Illegal building. Tents and light structures (shacks and huts) built illegally are treated forgivingly. But construction of houses of stone or concrete without a building permit is considered an offense, since adequate infrastructure and services cannot be provided. Some 2,000 such locations with buildings already exist, scattered over an area of about 1,000 square kilometers.
Grazing in protected areas. Most of the livestock of the Bedouin in the Negev who keep flocks of sheep and goats are registered and approved by the Ministry of Agriculture, which provides pasture land outside the Negev for six to seven months of the year, since the carrying capacity of the Negev is limited. Owners who, for reasons of tax evasion, have not registered their livestock and do not receive Ministry of Agriculture services, frequently trespass on nature reserves or populated areas. They are liable to be punished under the law.
Permanent locations: The establishment of permanent towns did not begin until the Bedouin themselves constructed buildings to replace tents. But the urbanization process is by no means simple, as the planners have to deal with issues involving tradition and social structure and the Bedouin themselves have difficulty in articulating their wishes in planning terms.
The first Bedouin town, Tel Sheva, was founded in 1967. Here all possible mistakes were made, both by the planners and by government officials. Since then another six towns have been established in the Negev and an effort was made to learn from each previous experience. But the planning concept focused on urban settlement, while many Bedouin wanted to live in rural localities. Today there are plans to found such rural localities and it is hoped that they will satisfy the traditional aspirations of the Bedouin.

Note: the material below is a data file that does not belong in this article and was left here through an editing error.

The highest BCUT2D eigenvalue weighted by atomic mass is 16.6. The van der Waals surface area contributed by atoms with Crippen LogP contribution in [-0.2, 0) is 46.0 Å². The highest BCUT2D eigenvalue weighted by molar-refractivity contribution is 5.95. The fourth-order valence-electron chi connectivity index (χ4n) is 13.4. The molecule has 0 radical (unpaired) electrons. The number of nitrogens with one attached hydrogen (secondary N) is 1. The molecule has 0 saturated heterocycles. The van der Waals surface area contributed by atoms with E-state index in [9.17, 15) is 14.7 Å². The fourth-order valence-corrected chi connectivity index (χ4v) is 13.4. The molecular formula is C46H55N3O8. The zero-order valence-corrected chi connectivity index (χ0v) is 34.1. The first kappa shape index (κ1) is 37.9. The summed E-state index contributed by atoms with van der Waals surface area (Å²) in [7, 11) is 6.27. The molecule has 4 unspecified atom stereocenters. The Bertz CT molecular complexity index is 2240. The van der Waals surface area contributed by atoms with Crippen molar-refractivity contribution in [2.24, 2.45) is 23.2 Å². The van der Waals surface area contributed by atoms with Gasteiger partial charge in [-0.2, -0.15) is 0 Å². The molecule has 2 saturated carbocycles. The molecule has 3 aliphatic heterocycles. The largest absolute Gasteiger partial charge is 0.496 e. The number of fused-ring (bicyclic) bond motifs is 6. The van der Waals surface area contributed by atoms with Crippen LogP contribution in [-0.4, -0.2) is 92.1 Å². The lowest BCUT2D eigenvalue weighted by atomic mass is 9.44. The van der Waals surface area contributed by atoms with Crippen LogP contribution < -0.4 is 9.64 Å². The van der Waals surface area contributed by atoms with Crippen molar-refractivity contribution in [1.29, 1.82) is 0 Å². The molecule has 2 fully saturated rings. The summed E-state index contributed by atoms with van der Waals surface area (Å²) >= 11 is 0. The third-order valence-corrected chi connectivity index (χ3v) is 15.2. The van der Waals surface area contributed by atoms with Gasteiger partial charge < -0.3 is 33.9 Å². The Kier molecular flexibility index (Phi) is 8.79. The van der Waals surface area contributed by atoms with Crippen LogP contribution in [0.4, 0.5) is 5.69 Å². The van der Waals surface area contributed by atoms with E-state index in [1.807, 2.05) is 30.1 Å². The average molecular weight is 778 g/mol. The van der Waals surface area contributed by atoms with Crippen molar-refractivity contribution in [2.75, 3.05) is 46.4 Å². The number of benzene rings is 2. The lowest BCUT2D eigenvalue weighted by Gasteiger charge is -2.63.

The Bedouin urban population in the Negev (1998)
The total Bedouin population of the Negev is about 110,000, which means that about 57,000 are still scattered in outlying areas. It will be Israel's task in the near future, to solve, together with the Bedouin, the problems of their settlement in towns and rural communities.
Livelihood: The desire of about 30% of the Bedouin in the Negev to retain traditional occupations - the raising of livestock and dry farming - as a source of primary or additional income, causes them to seek pasture land, the supply of which is decreasing due to development and increased quantities of livestock. Given the arid conditions of the Negev, the government, though increasing quotas from time to time, providing veterinary services and refraining from the importation of mutton, must limit pasture land. This is at times depicted in the media as cruel, and the Bedouin as victims of high-handedness.
Other sources of livelihood are:
1. Thirty percent of the Bedouin in the Negev have permanent jobs (in factories, government services etc.).
2. A similar percentage of unskilled workers cannot obtain permanent jobs and they are the immediate victims when recession and unemployment strike. The National Insurance Law guarantees minimal income to the unemployed, the elderly, the disabled or ill and to orphans and widows.
3. In private enterprise: they have succeeded to capture three niches in which neither Jews nor Arabs compete (providing income to an estimated 25% of the population): as agricultural contractors with modern mechanical equipment; as owners of trucks, utility vehicles, buses and cabs, or as salaried employees of transportation companies; and as contractors for development work, involving the use of heavy mechanical equipment.